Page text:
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Mandatory human rights due diligence laws: the Netherlands led the way in addressing child labour and contemplates broader action

There is growing momentum worldwide among governments to require companies to undertake human rights due diligence.  The Netherlands took the lead with respect to the specific issue of child labour, and legislators there are now contemplating comprehensive mandatory due diligence regulation.  This article focuses on the Dutch Child Labour Due Diligence Law [Wet Zorgplicht Kinderarbeid] (the Law), which is due to come into effect in mid-2022, as a harbinger of what is to come. Efforts by companies to comply with the Law will be closely watched by Dutch consumers, as well as by companies around the world. 

Background and overview

The new Dutch legislation (available here in Dutch) obliges companies to investigate whether their goods or services have been produced utilising child labour and to devise a plan to prevent child labour in their supply chains if they find it.  There are significant administrative fines and criminal penalties for non-compliance.  The Law also imposes a reporting obligation.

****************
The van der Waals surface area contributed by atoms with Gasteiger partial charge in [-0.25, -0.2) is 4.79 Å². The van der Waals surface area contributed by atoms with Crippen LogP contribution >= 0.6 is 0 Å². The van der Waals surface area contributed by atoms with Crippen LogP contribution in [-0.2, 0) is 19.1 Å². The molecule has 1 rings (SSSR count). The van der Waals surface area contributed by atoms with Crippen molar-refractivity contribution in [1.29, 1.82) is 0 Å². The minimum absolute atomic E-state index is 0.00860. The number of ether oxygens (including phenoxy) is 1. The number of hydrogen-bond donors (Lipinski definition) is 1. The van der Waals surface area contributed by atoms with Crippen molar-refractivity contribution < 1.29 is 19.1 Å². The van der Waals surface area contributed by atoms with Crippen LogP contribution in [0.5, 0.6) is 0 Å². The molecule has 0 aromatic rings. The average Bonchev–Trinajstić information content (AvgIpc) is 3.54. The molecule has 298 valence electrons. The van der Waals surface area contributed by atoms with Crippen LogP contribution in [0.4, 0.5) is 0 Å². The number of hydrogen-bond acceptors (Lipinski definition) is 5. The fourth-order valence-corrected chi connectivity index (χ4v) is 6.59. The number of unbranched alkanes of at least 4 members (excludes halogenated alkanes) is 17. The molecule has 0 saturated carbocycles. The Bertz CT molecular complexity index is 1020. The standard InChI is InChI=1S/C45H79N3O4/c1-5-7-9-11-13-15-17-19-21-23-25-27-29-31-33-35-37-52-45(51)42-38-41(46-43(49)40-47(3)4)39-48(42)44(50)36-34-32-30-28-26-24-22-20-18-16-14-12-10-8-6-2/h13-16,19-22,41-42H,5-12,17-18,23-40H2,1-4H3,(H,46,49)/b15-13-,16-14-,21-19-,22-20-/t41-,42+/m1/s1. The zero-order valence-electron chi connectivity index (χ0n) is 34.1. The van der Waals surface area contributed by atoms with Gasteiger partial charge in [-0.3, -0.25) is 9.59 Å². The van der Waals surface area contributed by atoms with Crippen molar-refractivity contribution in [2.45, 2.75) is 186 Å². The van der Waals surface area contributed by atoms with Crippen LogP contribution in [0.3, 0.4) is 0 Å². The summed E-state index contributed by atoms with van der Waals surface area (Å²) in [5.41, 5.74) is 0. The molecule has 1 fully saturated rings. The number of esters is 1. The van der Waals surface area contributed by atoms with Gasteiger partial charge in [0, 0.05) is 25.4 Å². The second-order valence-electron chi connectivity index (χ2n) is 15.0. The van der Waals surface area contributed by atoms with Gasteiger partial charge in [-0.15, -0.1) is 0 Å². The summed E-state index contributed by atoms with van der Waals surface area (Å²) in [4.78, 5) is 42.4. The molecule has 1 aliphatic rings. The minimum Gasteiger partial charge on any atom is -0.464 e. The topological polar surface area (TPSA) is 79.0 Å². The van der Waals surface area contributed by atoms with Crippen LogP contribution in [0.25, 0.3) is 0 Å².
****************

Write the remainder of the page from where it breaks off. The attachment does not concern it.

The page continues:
The Law was first introduced by the Labour Party in 2014 and finally adopted by the Dutch Senate in May 2019.  It is not expected to enter into force until mid-2022, in order to provide companies a period in which to investigate their supply chains. The Dutch government has expressed the intention to prepare a General Administrative Order (GAO) this autumn, to identify the regulating body that will enforce the Act and detail companies’ specific obligations to adhere to the statute.

The Law applies to all companies that sell or supply goods or services to Dutch consumers, no matter where the company is based or registered, with no exemptions for legal form or size.  The Act defines consumers as natural persons or legal entities using, consuming or purchasing goods or services.  A coalition of Dutch businesses, some of which proclaim that their brands already are "child labour free", expressed support for the legislation in 2017, noting that all products and services on the Dutch market should be expected to comply with a 100% child labour free standard.